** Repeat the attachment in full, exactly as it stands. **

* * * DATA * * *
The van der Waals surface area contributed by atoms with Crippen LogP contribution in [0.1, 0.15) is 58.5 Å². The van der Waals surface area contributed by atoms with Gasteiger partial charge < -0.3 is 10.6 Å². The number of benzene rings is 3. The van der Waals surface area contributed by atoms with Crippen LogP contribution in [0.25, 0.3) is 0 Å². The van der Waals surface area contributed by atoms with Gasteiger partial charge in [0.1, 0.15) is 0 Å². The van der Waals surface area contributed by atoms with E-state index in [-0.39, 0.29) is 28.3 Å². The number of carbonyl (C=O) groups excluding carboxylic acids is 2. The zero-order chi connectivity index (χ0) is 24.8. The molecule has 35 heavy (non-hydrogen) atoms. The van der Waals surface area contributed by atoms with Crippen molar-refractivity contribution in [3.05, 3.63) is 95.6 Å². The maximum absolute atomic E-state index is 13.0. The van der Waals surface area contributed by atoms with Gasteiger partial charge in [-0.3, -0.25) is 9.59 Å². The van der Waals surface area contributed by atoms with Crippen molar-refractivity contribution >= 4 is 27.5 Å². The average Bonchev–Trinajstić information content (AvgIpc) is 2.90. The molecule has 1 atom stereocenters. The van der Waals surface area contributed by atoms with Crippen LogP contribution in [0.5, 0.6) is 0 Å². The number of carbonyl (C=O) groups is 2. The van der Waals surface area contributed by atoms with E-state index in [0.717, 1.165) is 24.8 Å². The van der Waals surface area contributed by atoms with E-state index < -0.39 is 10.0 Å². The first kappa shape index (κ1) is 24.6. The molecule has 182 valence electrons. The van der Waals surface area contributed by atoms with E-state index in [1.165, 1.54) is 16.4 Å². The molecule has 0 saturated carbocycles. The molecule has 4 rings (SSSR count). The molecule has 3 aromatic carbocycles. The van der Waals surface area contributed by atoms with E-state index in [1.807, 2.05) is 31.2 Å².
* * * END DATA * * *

The van der Waals surface area contributed by atoms with Crippen LogP contribution in [0.1, 0.15) is 58.5 Å². The van der Waals surface area contributed by atoms with Gasteiger partial charge < -0.3 is 10.6 Å². The number of benzene rings is 3. The van der Waals surface area contributed by atoms with Crippen LogP contribution in [0.25, 0.3) is 0 Å². The van der Waals surface area contributed by atoms with Gasteiger partial charge in [0.1, 0.15) is 0 Å². The van der Waals surface area contributed by atoms with E-state index in [-0.39, 0.29) is 28.3 Å². The number of carbonyl (C=O) groups excluding carboxylic acids is 2. The zero-order chi connectivity index (χ0) is 24.8. The molecule has 35 heavy (non-hydrogen) atoms. The van der Waals surface area contributed by atoms with Crippen molar-refractivity contribution in [3.05, 3.63) is 95.6 Å². The maximum absolute atomic E-state index is 13.0. The van der Waals surface area contributed by atoms with Gasteiger partial charge in [-0.3, -0.25) is 9.59 Å². The van der Waals surface area contributed by atoms with Crippen molar-refractivity contribution >= 4 is 27.5 Å². The average Bonchev–Trinajstić information content (AvgIpc) is 2.90. The molecule has 1 atom stereocenters. The van der Waals surface area contributed by atoms with Crippen LogP contribution in [0.5, 0.6) is 0 Å². The number of carbonyl (C=O) groups is 2. The van der Waals surface area contributed by atoms with E-state index in [0.717, 1.165) is 24.8 Å². The van der Waals surface area contributed by atoms with E-state index < -0.39 is 10.0 Å². The first kappa shape index (κ1) is 24.6. The molecule has 182 valence electrons. The van der Waals surface area contributed by atoms with E-state index in [1.165, 1.54) is 16.4 Å². The molecule has 0 saturated carbocycles. The molecule has 4 rings (SSSR count). The molecule has 3 aromatic carbocycles. The van der Waals surface area contributed by atoms with E-state index in [1.807, 2.05) is 31.2 Å².